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Simmons at WrestleMania Axxess in 2016
|Birth name||Ronald Simmons|
|Born||May 15, 1958|
Perry, Georgia, U.S.
|Residence||Marietta, Georgia, U.S.|
|Alma mater||Florida State University|
|Professional wrestling career|
|Ring name(s)||Doom #1|
|Billed height||6 ft 2 in (188 cm)|
|Billed weight||270 lb (122 kg)|
|Billed from||Warner Robins, Georgia|
|Trained by||Hiro Matsuda|
Ronald Simmons (born May 15, 1958) is an American retired professional wrestler and football player. He performed for World Championship Wrestling (WCW) and Extreme Championship Wrestling (ECW) under his real name, and in the World Wrestling Federation / World Wrestling Entertainment (WWF/E) under both his real name and the ring names Faarooq Asaad (sometimes spelled Asad) and Faarooq (sometimes spelled Farooq). He is signed with WWE, working in their Legends program.
In WCW, Simmons was a one-time WCW World Heavyweight Champion; as the first African American to win the title, he is recognized by WWE as the first black world champion in professional wrestling history. He was also a one-time WCW World Tag Team Champion with Butch Reed and a one-time WCW United States Tag Team Champion with Big Josh. In the WWF, he was a three-time WWF Tag Team Champion with Bradshaw as one half of the Acolytes Protection Agency. Simmons was a sporadic world title contender between ECW and the WWF, and led stable The Nation of Domination in the latter promotion. He was inducted into the WWE Hall of Fame Class of 2012.
Prior to becoming a professional wrestler, Simmons was an American college and pro football player who was a defensive tackle in the National Football League (NFL), Canadian Football League (CFL) and United States Football League (USFL) for four seasons during the 1980s. He played college football for Florida State University, and was recognized as an All-American. He played professionally for the NFL's Cleveland Browns, the CFL's Ottawa Rough Riders and the USFL's Tampa Bay Bandits.
- 1 Early years
- 2 Football career
- 3 Professional wrestling career
- 3.1 Jim Crockett Promotions / World Championship Wrestling
- 3.2 Extreme Championship Wrestling (1994–1995)
- 3.3 World Wrestling Federation / Entertainment
- 4 Other media
- 5 Championships and accomplishments
- 6 References
- 7 External links
Born in Perry, Georgia, Simmons attended Warner Robins High School, where he played football as a tight end and linebacker. In 1976, he was named lineman of the year, and first team All-State by The Atlanta Journal-Constitution. While at Florida State, Simmons entered a plea of no contest in circuit court and was given a one-year probation for his part in the buying of stolen goods from a local store.
|High school:||Warner Robins (GA)|
|NFL Draft:||1981 / Round: 6 / Pick: 160|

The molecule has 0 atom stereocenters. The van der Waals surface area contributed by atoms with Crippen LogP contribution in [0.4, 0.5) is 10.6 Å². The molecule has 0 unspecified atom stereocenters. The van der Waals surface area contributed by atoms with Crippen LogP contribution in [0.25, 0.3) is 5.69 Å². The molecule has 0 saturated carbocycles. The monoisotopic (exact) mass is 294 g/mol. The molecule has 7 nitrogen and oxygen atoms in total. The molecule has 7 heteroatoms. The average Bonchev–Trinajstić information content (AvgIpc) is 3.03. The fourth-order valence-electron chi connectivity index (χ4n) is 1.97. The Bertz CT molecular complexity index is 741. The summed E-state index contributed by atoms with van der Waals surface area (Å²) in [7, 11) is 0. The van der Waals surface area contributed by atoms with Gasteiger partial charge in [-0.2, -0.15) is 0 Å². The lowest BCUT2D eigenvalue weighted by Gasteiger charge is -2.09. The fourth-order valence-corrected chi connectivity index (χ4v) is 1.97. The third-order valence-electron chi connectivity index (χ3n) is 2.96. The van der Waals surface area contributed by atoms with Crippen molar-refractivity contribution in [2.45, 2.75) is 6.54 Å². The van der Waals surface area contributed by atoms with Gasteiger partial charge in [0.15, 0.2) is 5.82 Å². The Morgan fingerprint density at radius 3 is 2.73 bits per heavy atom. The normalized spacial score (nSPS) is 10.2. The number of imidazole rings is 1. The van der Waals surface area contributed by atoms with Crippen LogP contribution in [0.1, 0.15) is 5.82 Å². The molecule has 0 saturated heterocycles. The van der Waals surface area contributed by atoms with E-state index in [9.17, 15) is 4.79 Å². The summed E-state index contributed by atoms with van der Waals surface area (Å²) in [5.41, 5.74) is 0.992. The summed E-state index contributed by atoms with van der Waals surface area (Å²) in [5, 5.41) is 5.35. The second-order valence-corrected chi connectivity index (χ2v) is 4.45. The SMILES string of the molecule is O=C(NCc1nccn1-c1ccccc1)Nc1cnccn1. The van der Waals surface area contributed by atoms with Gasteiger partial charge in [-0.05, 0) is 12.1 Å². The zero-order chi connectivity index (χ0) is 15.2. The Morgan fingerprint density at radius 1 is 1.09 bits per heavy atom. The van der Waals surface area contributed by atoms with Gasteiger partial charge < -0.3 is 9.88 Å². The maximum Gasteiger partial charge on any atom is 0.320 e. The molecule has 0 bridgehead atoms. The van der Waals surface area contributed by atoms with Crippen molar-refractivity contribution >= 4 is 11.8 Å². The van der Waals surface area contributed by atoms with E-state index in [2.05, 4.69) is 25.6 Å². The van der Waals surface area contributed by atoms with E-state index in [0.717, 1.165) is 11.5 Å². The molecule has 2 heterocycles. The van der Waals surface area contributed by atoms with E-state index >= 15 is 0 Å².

|* Offseason and/or practice squad member only|
|Career highlights and awards|
|Career NFL statistics|
Ron Simmons was considered one of Florida State's greatest recruiting victories when he signed out of high school. Simmons played four years (1977-1980) as a defensive nose guard at FSU under coach Bobby Bowden (whom Simmons described as "a second father"), earning Consensus All-America honors in 1979 and 1980. The Seminoles were 39–8 during Simmons's years at the school, finishing in the Associated Press Top 20 three times ('77,'79 and '80), and earning back-to-back Orange Bowl trips after Simmons's junior and senior seasons.
In 1979 Simmons finished ninth in the Heisman voting behind the winner, Charles White of USC. In 1988, Simmons's jersey (number 50) was retired by FSU, the third time a number has been retired in school history. Simmons was inducted into the Orange Bowl Hall of Fame for his accomplishments while playing at Florida State, and he was elected to the College Football Hall of Fame in 2008.
He later had a brief career in the National Football League (NFL), selected in the sixth round of the 1981 NFL Draft. He played for the Cleveland Browns in 1981 and 1982, and the USFL's Tampa Bay Bandits from 1983 to 1985, and it was in Tampa where he was a teammate of future professional wrestler Lex Luger.
Professional wrestling career
Jim Crockett Promotions / World Championship Wrestling
Early years (1987–1988)
Simmons joined Jim Crockett Promotions in 1987, appearing on the first show of the Great American Bash tour when he defeated The Tahitian Prince in Lakeland, Florida on July 1. Simmons wrestled only preliminary level competition that summer, but on August 7 he scored the biggest victory of his career when he defeated Ivan Koloff in St Louis. Five days later on a house show in Los Angeles Simmons defeated a young Rodney Anoa'i (Yokozuna). On September 5, the rookie defeated The Barbarian in Baltimore. On the October 24 episode of Power Pro Wrestling he became involved in his first televised angle when he was attacked by Tiger Conway Jr. and Shaska Whatley in an interview.